Bodo’s Power Systems, “Next generation automotive traction power module” (2018); Omid Shajarati, Klaus Olesen, Norbert Apfel, Matthias Beck; Danfoss Silicon Power GmbH
 Bodo’s Power Systems, “DCM™1000X - Designed to meet the future SiC demand of electric vehicle drive trains” (2018); Omid Shajarati, Alexander Streibel and Norbert Apfel; Danfoss Silicon Power GmbH.
 Bodo’s Power Systems, “DCM™ Powers Electric Vehicles” (2018); Max-Josef Kell, Martin L. Kristensen, Ole Mühlfeld, Omid Shajarati, Robert Roesner, Tim Rettmann; Danfoss Silicon Power GmbH, Germany
 PCIM Europe 2019, “A novel application kit design accelerating the performance of Danfoss’ 1.2 kV SiC DCM™1000X for EV drivetrains”, Fabio Carastro, Tim Rettman, Ole Mühlfeld; Danfoss Silicon Power GmbH, Germany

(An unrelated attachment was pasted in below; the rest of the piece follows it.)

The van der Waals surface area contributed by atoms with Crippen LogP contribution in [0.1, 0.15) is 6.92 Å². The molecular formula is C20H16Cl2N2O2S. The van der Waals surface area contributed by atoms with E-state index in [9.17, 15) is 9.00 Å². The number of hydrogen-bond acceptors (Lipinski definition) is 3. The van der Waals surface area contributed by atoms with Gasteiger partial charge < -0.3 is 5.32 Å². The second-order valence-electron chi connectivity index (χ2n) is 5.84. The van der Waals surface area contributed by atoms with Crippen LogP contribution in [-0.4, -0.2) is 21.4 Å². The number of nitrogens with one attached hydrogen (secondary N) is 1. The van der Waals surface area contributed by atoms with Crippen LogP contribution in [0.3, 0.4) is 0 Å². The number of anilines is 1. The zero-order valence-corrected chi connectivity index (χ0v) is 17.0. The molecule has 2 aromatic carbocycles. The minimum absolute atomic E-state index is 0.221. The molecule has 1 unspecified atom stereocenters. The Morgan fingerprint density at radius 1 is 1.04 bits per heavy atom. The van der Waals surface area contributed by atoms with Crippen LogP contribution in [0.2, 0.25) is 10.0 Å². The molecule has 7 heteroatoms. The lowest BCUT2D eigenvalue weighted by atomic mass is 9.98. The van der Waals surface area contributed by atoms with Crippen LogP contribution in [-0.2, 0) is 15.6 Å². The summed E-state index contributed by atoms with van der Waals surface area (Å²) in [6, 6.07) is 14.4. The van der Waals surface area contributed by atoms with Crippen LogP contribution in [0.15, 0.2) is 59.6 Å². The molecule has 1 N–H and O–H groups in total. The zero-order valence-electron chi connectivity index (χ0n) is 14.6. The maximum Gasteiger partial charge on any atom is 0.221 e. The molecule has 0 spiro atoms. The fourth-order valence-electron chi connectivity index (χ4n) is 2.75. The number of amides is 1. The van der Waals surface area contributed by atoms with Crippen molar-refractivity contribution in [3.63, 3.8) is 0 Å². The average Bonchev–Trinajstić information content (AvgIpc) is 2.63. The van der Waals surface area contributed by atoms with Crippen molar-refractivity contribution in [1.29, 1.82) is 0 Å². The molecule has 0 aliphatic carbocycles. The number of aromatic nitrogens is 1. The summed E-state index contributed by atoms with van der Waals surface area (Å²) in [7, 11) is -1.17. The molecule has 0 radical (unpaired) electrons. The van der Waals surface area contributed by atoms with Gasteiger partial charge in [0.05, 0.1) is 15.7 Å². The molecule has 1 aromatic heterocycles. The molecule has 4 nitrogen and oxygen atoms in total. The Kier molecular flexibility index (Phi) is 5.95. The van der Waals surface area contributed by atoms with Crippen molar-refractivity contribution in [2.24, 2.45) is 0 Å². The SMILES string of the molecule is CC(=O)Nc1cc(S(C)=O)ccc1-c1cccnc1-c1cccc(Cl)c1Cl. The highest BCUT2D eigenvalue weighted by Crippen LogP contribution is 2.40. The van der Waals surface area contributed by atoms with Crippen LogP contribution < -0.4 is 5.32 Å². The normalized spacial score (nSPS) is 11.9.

“Signals From Noise: Calculating Delta-Sigma SNRs”; Dave Van Ess, Principal Application Engineer; MTS, Cypress Semiconductor
This article originally appeared in Bodo’s Power Systems magazine.
About the Author
Thomas Zöls worked as a Lead R&D Engineer at Danfoss Silicon Power GmbH Germany.
Fabio Carastro received his Masters degree major in Electrical and Electronics Engineering at University of Palermo,then PhD degree major in Power Electronics and Control at University of Nottingham. He worked as a Senior Electrical Engineer at Danfoss.
Ole Mühlfeld worked as the Application Engineer - Automotive at Danfoss Silicon Power since January 2012. He was promoted and now works as the Director of Application Engineering. He is particularly skilled in the field of power electronics, renewables and automotives. He graduated with his degree in physics from Christian-Albrechts-Univerität zu Kiel in 2007 and stayed on as research staff until 2011.
Jean-François Mercier worked as a Head Automotive Innovation, LEM Switzerland.